Product managers are a relatively new position at companies big and small. In order to summarize the very high expectations that come with the role, job descriptions often describe someone with “big vision and the ability to make it a reality.” So how do you determine if someone can see big and work small at the same time?
Just like when companies search for any leadership role, hiring managers must scan for unique accomplishments and personality traits when reviewing the resumes of product managers.
There are thousands of product manager applicants out there and precious little time to make the perfect hiring decision. Unfortunately, amazing candidates are passed over and companies settle for someone who is just good enough.
Not too long ago, I asked product managers to rank the traits that they think are critical for success. After reading the answers, I started to ponder: What are the key traits that give companies the biggest bang for the buck when hiring a product manager?
Here are seven reference points when reviewing resumes and interviewing — used together, these tips will help you to hire an excellent product manager:
Start here. This is a critical trait that you want to see in your prospective product manager because you need your leaders to embrace and clearly communicate product vision. While it may be unlikely to stumble upon the next Steve Jobs by skimming resumes, a product manager without vision is simply not a strategic product manager.
Product managers rarely have a team of direct reports. Instead, they work closely with other teams, customers, and internal or external resources. That means that by definition successful managers must possess the ability to lead by example. Dig into how they inspire others to rally behind a common goal and vision — and how they say “no” to ideas that don’t line up.
Many product managers talk about how data is critical in helping to prioritize what to build next. But there’s a big difference between what people preach and what they actually do. An analytical mind and the use of data is critical to the overall success of a project. Ask questions about how they measure business goals, use data to make decisions, and what data they wish they had to analyze.
Great product managers feel the pain of their customers — and the relief when roadblocks are removed and the product works. There’s a difference between a person who thinks of a product as a source of income (a job) and a product manager that thinks of a product as precious (a calling). Drill into their motivation and find out how they empathize with customers.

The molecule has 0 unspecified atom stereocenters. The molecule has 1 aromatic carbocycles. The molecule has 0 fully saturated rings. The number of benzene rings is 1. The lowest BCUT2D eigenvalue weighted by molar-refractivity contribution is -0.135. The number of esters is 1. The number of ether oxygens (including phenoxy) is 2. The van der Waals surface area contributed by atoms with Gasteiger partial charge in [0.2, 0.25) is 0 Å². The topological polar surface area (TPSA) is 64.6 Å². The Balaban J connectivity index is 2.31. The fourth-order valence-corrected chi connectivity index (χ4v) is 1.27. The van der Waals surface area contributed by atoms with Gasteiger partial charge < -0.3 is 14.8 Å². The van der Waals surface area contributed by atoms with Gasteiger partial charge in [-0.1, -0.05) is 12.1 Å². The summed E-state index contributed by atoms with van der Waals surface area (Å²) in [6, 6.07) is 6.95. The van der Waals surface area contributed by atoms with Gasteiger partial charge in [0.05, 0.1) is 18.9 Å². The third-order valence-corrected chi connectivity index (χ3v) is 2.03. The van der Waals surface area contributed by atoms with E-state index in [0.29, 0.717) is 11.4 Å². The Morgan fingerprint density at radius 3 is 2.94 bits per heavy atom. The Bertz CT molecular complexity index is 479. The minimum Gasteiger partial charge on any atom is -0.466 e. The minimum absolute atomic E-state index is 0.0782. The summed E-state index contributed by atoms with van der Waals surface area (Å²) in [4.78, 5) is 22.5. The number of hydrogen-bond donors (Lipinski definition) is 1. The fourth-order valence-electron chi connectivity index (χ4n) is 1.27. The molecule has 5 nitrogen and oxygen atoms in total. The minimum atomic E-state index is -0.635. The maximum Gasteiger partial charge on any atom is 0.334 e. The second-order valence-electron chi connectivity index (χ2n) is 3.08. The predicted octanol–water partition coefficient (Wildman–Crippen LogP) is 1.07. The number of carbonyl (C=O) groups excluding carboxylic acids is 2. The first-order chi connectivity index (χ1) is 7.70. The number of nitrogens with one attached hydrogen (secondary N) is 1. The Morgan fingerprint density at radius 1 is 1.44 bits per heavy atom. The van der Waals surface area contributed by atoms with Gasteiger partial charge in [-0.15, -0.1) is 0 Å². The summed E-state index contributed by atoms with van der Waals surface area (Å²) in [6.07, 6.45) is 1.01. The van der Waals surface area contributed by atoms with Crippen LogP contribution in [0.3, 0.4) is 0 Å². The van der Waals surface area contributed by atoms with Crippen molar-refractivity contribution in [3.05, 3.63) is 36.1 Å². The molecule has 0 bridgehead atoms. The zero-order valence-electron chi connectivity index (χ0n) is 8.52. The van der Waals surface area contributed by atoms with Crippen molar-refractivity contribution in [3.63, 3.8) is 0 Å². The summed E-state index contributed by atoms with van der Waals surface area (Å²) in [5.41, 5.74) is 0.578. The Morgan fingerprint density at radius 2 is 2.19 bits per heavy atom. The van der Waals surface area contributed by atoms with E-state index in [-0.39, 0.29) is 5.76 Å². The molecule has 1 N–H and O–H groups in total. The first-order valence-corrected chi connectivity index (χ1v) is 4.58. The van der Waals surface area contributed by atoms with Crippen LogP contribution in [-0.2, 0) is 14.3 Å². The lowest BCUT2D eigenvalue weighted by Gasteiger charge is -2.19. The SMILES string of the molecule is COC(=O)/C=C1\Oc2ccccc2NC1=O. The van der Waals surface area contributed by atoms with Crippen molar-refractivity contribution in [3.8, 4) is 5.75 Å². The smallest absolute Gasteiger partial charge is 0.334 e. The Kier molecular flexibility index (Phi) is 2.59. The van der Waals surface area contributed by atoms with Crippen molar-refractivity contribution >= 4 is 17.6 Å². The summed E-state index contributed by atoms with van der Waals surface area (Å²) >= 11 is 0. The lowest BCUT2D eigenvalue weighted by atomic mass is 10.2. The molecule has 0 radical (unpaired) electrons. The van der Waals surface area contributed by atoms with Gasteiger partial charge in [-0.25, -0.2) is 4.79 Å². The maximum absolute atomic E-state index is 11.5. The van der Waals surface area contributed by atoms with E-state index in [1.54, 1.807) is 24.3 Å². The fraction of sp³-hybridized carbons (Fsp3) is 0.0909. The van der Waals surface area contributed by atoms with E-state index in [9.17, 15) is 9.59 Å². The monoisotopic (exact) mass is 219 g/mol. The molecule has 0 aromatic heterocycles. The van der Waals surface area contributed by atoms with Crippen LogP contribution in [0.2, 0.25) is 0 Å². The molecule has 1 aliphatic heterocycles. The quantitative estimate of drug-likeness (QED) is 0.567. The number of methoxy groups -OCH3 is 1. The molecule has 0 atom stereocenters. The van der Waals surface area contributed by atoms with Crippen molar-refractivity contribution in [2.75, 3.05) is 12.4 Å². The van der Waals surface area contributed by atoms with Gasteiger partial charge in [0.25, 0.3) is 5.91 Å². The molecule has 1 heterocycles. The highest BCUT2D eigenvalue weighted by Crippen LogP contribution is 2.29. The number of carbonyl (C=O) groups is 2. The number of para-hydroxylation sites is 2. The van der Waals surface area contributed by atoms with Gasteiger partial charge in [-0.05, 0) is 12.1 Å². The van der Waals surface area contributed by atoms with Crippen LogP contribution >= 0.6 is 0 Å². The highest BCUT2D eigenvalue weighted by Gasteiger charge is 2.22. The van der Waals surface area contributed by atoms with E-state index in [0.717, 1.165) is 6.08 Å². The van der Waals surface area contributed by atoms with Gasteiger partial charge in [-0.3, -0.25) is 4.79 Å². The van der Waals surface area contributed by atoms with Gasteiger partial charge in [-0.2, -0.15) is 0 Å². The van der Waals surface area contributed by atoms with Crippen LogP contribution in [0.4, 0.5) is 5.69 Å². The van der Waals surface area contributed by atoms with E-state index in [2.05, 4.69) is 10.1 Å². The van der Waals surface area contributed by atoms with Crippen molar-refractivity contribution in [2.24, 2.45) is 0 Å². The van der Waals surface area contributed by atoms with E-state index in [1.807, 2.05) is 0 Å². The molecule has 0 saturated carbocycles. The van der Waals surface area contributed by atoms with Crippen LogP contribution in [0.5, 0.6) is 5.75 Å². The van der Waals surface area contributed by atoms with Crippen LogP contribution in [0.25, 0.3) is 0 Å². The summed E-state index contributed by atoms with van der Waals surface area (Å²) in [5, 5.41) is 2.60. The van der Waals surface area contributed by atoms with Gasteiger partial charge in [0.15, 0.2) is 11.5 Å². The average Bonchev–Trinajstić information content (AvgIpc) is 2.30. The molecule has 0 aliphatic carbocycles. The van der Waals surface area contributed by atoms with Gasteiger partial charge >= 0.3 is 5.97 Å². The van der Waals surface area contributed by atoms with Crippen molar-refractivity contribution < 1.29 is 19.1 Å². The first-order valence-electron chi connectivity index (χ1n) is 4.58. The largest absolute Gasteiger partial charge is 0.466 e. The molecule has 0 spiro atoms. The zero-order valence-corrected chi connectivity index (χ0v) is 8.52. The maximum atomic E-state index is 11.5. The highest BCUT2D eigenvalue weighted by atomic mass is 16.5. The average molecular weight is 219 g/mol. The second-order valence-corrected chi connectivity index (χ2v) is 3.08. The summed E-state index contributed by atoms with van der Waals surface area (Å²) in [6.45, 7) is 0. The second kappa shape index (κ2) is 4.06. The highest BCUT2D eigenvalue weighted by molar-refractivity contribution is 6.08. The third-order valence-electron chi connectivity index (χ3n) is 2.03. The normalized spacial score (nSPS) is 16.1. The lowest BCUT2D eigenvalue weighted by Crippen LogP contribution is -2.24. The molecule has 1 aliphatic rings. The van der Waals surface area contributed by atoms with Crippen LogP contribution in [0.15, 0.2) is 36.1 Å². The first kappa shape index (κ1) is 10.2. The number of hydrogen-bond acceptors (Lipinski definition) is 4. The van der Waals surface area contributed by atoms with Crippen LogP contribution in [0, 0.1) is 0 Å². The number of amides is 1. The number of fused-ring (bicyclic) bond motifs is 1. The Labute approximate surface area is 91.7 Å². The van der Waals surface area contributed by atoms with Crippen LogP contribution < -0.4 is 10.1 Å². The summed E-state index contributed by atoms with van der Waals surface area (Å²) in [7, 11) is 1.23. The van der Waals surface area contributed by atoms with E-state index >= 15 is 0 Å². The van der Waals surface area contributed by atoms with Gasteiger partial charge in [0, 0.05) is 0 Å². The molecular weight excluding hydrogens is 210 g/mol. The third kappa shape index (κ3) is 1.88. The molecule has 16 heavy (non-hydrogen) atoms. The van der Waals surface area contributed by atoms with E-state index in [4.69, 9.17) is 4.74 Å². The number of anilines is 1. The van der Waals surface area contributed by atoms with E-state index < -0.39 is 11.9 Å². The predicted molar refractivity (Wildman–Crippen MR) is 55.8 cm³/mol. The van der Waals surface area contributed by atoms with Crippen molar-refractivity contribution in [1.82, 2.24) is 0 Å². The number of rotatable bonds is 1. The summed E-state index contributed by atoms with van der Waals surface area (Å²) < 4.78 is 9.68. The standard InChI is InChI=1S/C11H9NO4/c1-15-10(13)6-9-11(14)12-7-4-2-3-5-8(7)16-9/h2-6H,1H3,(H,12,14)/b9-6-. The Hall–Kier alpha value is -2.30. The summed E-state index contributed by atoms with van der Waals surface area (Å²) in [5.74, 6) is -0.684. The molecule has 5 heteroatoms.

There are many elements of a product manager’s job that are simply not that glamorous. Their job is to find compromises, communicate divergent points of view, and often share bad news. Great product managers rarely ever win popularity contests. And because of that, communication skills are critical to the effectiveness of a product manager. A good candidate should be able to articulate examples of how they have communicated in good and difficult times.
Priorities often shift from one sprint to another. With hundreds of feature requests coming in every month, a good product manager establishes, follows, and enforces processes that optimize product development. Yet great product managers learn how to change or tweak those processes based on the team’s needs. Request that candidates share an experience where they had to pivot to accommodate team dynamics.
Expert product managers should know the best practices for other disciplines, and have a point of view on the product experience that is being created. In addition, product managers who have a knack for writing and visual interactions can be an incredible asset to the overall program — because they can understand the big picture and ensure a consistent user experience across the product. Don’t be shy about asking what contributions candidates have made in these areas.
As you’re interviewing candidates, focus on what they accomplished at their previous job, what was their strategy, and specifically how they got work done.
Then dig into these seven areas to see how your applicant stacks up. You will be able to paint a full picture of their work style and capabilities — and hopefully find the expert product managers tucked away in that resume pile.
What skills do you think are essential when hiring a product manager?
This is a guest post by Codrin Arsene. If you are looking to be a great product manager or owner, create brilliant strategy, and build visual product roadmaps — start a free trial of Aha!
About the author
This post was written by Codrin Arsene, a technology writer and a senior product manager. He is a content writer with Y Media Labs, where he writes about mobile app strategy, analytics, marketing, and online business development.